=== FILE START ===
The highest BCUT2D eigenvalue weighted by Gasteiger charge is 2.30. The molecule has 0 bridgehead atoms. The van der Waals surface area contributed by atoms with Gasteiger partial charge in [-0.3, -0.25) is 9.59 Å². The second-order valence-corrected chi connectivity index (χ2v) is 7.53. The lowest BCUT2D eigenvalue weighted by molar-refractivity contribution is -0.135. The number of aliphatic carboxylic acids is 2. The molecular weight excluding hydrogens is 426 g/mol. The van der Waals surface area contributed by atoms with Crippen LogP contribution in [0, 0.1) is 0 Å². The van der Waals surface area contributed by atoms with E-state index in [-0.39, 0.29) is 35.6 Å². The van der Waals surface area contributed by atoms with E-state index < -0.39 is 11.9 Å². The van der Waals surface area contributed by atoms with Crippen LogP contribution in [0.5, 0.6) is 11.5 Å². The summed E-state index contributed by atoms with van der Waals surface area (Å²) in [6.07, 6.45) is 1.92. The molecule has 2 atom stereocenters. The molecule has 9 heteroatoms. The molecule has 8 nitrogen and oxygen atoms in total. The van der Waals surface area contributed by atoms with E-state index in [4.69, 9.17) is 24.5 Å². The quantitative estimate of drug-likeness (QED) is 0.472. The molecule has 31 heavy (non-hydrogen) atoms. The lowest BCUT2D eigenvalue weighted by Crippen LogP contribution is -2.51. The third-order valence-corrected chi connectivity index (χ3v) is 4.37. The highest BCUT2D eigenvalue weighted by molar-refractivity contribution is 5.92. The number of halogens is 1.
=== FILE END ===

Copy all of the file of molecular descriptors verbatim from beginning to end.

The highest BCUT2D eigenvalue weighted by Gasteiger charge is 2.30. The molecule has 0 bridgehead atoms. The van der Waals surface area contributed by atoms with Gasteiger partial charge in [-0.3, -0.25) is 9.59 Å². The second-order valence-corrected chi connectivity index (χ2v) is 7.53. The lowest BCUT2D eigenvalue weighted by molar-refractivity contribution is -0.135. The number of aliphatic carboxylic acids is 2. The molecular weight excluding hydrogens is 426 g/mol. The van der Waals surface area contributed by atoms with Crippen LogP contribution in [0, 0.1) is 0 Å². The van der Waals surface area contributed by atoms with E-state index in [-0.39, 0.29) is 35.6 Å². The van der Waals surface area contributed by atoms with E-state index < -0.39 is 11.9 Å². The van der Waals surface area contributed by atoms with Crippen LogP contribution in [0.5, 0.6) is 11.5 Å². The summed E-state index contributed by atoms with van der Waals surface area (Å²) in [6.07, 6.45) is 1.92. The molecule has 2 atom stereocenters. The molecule has 9 heteroatoms. The molecule has 8 nitrogen and oxygen atoms in total. The van der Waals surface area contributed by atoms with E-state index in [4.69, 9.17) is 24.5 Å². The quantitative estimate of drug-likeness (QED) is 0.472. The molecule has 31 heavy (non-hydrogen) atoms. The lowest BCUT2D eigenvalue weighted by Crippen LogP contribution is -2.51. The third-order valence-corrected chi connectivity index (χ3v) is 4.37. The highest BCUT2D eigenvalue weighted by molar-refractivity contribution is 5.92. The number of halogens is 1.